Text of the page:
Intelligence Intelligence is an umbrella term describing a property of the mind including related abilities, such as the capacities for

abstract thought, understanding, communication, reasoning, learning, learning from past experiences, planning, and problem solving. Intelligence is most widely studied in humans, but is also observed in animals and plants. Artificial intelligence is the intelligence of machines or the simulation of intelligence in machines. Numerous definitions of and hypotheses about intelligence have been proposed since before the twentieth century, with no consensus yet reached by scholars. Within the discipline of psychology, various approaches to human intelligence have been adopted, with the psychometric approach being especially familiar to the general public. Influenced by his cousin Charles Darwin, Francis Galton was the first scientist to propose a theory of general intelligence; that intelligence is a true, biologically-based mental faculty that can be studied by measuring a person's reaction times to cognitive tasks. Galton's research in measuring the head sizes of British scientists and laymen led to the conclusion that head-size is unrelated to a person's intelligence. 1. Naturalist Intelligence (“Nature Smart”) Designates the human ability to discriminate among living things (plants, animals) as well as sensitivity to other features of the natural world (clouds, rock configurations). This ability was clearly of value in our evolutionary past as hunters, gatherers, and farmers; it continues to be central in such roles as botanist or chef. It is also speculated that much of our consumer society exploits the naturalist intelligences, which can be mobilized in the discrimination among cars, sneakers, kinds of makeup, and the like. 2. Logical-Mathematical Intelligence (Number/Reasoning Smart) Logical-mathematical intelligence is the ability to calculate, quantify, consider propositions and hypotheses, and carry out complete mathematical operations. It enables us to perceive relationships and connections and to use abstract, symbolic thought; sequential reasoning skills; and inductive and deductive thinking patterns. Logical intelligence is usually well developed in mathematicians, scientists, and detectives. Young adults with lots of logical intelligence are interested in patterns, categories, and relationships. They are drawn to arithmetic problems, strategy games and experiments.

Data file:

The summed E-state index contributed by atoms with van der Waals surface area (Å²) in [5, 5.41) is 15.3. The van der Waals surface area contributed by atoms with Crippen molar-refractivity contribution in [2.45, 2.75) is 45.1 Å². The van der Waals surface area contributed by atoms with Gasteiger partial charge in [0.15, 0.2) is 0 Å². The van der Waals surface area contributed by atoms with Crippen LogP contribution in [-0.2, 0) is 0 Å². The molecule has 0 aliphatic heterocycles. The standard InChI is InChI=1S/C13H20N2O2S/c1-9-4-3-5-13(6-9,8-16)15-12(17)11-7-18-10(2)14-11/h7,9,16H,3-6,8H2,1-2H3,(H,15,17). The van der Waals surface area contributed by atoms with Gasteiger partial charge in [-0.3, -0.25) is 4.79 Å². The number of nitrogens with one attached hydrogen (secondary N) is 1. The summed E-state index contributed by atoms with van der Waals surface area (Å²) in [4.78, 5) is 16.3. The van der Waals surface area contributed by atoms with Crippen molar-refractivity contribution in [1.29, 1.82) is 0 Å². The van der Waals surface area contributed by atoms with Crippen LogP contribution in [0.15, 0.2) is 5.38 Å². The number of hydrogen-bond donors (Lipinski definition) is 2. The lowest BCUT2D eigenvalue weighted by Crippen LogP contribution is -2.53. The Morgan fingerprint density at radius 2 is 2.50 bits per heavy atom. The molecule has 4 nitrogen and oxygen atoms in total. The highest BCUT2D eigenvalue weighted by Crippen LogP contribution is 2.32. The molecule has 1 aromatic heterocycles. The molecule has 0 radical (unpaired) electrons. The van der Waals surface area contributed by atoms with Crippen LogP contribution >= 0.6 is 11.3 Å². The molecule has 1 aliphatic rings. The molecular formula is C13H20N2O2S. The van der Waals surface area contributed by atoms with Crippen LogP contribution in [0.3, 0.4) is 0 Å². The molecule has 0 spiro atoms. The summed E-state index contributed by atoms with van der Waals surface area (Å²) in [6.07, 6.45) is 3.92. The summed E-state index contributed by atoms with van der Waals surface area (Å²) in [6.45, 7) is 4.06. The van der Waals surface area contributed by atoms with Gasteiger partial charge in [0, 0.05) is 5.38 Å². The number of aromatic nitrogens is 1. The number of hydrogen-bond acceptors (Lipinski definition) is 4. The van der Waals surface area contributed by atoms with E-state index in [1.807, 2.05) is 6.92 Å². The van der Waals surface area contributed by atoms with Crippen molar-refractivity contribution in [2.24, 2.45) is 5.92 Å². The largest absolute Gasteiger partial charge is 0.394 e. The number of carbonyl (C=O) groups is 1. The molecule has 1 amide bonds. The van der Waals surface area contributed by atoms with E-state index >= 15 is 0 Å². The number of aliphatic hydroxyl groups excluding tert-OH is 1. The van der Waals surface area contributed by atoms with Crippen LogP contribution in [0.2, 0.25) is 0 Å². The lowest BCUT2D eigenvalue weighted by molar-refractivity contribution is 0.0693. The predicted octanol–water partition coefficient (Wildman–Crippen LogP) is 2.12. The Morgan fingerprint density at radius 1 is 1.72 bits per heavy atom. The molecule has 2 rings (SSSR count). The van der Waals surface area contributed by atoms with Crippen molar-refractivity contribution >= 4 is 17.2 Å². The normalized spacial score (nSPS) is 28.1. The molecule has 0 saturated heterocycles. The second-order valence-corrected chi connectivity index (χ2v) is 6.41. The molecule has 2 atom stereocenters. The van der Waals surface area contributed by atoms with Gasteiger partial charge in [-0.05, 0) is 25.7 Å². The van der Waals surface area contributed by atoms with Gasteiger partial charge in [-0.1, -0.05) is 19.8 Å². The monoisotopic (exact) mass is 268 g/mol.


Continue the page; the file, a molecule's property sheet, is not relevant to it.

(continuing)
sensitivity to the moods and temperaments of others. novelists. 5. Young adults with this kind of intelligence enjoy writing. reading. Linguistic intelligence is the most widely shared human competence and is evident in poets. and how did we get here. 4. are good at communicating. Teachers. Interpersonal Intelligence (People Smart”) Interpersonal intelligence is the ability to understand and interact effectively with others. Linguistic intelligence allows us to understand the order and meaning of words and to apply meta-linguistic skills to reflect on our use of language. Existential Intelligence Sensitivity and capacity to tackle deep questions about human existence. and the ability to entertain multiple perspectives. why do we die. It involves effective verbal and nonverbal communication. social workers. actors. and seem to understand others’ feelings and motives. and effective public speakers. telling stories or doing crossword puzzles. Young adults with this kind of intelligence are leaders among their peers. such as the meaning of life. journalists.3. Linguistic Intelligence (Word Smart) Linguistic intelligence is the ability to think in words and to use language to express and appreciate complex meanings. and politicians all exhibit interpersonal intelligence. the ability to note distinctions among others. .